In January 2005, 91.5-FM WPRK radio host Dave Plotkin tried to set a world record for the longest radio broadcast by a single DJ. For 110 consecutive hours, Plotkin stayed behind the Rollins College station's microphone. He didn't get the record — unbeknownst to Plotkin, a Canadian DJ had broadcast 120 straight hours in 2003 — but he did score a public relations coup for the station, whose signal struggles to reach beyond Winter Park. More importantly, Plotkin's broadcast was a fund-raising bonanza for the station, enabling it once again to stream its eclectic content on the Internet (www.wprkdj.org).
The station's first online stream died in 2001 when its streaming partner left. In 2002, it looked like WPRK and most other small online music broadcasters would go forever silent. The Recording Industry Association of America pushed the Library of Congress to force webcasters to actually pay more royalties than terrestrial broadcasters, who must pay royalties to composers but not performers. The association wanted webcasters to pay both composers and performers, and sought to make the royalties retroactive to 1998, when Congress passed the 1998 Digital Millennium Copyright Act.
That would have cost WPRK $10,000 it didn't have, station manager Dan Seeger said at the time. Other webcasters said the change would cost them more than 150 percent of the revenue they took in. Internet radio was a fledgling industry that didn't produce a lot of money. Having to pay steep royalties would have killed it.
In 2002, webcasters appealed to Congress, and they found an unlikely champion: Sen. Jesse Helms, R-North Carolina. Helms pushed through, and President Bush signed, the Small Webcasters Settlement Act of 2002. That law required small webcasters to pay up to 12 percent of revenue toward royalties, which stung but didn't kill. Some larger webcasters — including KPIG, one of the first commercial stations on the Internet — died. Others survived. Thanks to that settlement, when WPRK raised the money, it could go back on the web.
But the RIAA didn't give up. In 2004, Congress created the Copyright Royalty Board, a group of judges designed to evaluate royalty fees with the Library of Congress. On March 2, that board issued a ruling that doesn't bode well for Internet radio.
If the ruling stands, Internet stations will have to pay royalties per-performance — in other words, based on how many people listen to each song the station plays. And the royalties would be retroactive to 2006.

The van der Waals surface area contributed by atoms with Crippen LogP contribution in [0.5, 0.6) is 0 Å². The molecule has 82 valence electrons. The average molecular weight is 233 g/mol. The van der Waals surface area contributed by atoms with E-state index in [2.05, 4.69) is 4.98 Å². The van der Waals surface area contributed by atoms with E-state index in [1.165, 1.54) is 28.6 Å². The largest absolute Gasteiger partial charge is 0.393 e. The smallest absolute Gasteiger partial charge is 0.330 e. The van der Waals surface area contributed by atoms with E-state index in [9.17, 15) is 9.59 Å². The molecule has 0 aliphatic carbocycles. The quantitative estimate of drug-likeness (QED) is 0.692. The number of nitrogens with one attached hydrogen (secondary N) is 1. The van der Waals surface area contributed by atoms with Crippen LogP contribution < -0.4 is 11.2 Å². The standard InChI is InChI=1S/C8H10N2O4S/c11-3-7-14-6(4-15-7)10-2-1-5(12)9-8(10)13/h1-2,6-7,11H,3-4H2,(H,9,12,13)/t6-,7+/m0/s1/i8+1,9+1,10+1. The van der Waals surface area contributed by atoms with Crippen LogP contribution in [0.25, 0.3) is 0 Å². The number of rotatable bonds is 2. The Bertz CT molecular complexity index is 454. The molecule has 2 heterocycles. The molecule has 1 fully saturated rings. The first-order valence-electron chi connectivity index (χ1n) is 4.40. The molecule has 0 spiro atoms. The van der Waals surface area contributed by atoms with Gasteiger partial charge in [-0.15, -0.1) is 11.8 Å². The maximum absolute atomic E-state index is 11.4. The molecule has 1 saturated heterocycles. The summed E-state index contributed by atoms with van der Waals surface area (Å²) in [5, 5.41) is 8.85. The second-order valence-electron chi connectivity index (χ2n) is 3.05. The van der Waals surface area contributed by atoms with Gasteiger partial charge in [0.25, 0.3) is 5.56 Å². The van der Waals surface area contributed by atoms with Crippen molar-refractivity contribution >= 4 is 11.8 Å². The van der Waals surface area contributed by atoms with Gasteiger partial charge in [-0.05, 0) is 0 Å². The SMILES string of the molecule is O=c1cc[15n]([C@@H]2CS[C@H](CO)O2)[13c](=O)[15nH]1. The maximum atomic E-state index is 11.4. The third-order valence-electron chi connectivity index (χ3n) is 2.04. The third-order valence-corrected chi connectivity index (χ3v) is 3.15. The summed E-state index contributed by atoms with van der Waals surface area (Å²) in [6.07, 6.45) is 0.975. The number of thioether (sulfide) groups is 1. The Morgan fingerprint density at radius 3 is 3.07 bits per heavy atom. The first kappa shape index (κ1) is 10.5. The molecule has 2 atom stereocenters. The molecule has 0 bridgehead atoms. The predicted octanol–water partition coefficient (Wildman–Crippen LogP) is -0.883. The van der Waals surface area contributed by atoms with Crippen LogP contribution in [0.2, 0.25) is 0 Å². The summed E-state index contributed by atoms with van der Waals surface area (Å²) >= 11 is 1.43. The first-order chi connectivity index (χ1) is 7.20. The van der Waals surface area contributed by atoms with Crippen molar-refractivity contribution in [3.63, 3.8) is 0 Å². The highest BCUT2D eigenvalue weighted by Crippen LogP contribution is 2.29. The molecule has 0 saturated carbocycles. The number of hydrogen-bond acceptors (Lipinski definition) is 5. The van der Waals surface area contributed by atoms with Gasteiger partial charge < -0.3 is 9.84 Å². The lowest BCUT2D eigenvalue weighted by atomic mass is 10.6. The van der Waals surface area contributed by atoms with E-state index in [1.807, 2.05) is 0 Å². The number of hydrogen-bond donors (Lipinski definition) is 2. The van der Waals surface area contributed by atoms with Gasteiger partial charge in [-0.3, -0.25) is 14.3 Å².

For WPRK, the changes don't mean much, because very few people listen to the station online. Its bandwidth only allows for 100 listeners at a time, and Seeger says that within the last month, the station peaked at 75 listeners. For these smallest of webcasters, the board ordered a flat rate of $500 per year. Although that doubles WPRK's normal royalty payment, it's not a death knell, Seeger says. (He does note that, under the ruling, the station now owes royalties for last year as well.)
"It's still better than what was promised on the horizon `in 2002`," Seeger says. "It's more of a problem for Yahoo! webcasts than the WPRKs."
Like WPRK, the University of Central Florida's station, 89.9-FM WUCF, doesn't have many online listeners. Station manager Kayonne Riley says she doesn't know what effect the new rates would have on programming because "I haven't done the numbers."
WUCF is planning to launch another radio broadcast that could be received on high-definition radios. She also plans to stream that HD station over the Internet, and thinks that because some of the content could be student-directed, it may pick up more listeners. For that second stream, the station will have to pay more royalties. Because WUCF runs National Public Radio content, NPR will help foot the bill.
The ruling could be an issue for the giants of the Internet and broadcasting world, including Pandora, KCRW.com and Clear Channel Communications, which owns five broadcast stations in the Orlando market that play music and stream their content on their websites. The larger their listenership, the more they pay. And if the online streams weren't bringing in enough ad dollars to justify the expense, why bother webcasting? A Clear Channel spokesman says the company won't comment on the situation.
On the surface, the rates don't seem that high — only 8 percent of a penny per performance. But, as the website www.saveourstreams.org points out, a station with an average of 10,000 listeners over a 24-hour day that plays 16 songs per hour would be spending $3,072 in royalties daily, and more than $1.1 million every year. That's the retroactive rate for 2006. For 2007, the rate jumps 37.5 percent, meaning the same station would pay $1.5 million. In 2008, it jumps another 28 percent, and another 28 percent in 2009. By 2010, the same station webcaster would have to pay more than $2.6 million in royalties.
The majority of webcasters don't come anywhere close to making enough money to cover that cost. Only the smallest streamers — like WPRK — are exempt, and the new rules make no exception for noncommercial (i.e., nonprofit) stations.
AccuRadio, which bills itself as the largest independent webcaster, will see its royalty payments go from $48,000 to $600,000 because of the new rates, CEO Kurt Hanson told National Public Radio last month. His network of more than 300 web stations took in $400,000 last year.
A number of webcasters, including Clear Channel and NPR, have asked the Library of Congress for a rehearing. If that's declined, they can appeal to the U.S. District Court of Washington, D.C. And if that fails, they can try to reach independent settlements with the recording industry, or get Congress to pass another law in their favor.
"I'm keeping my fingers crossed," says WUCF's Riley.
And if all else fails, Internet radio could simply go firstname.lastname@example.org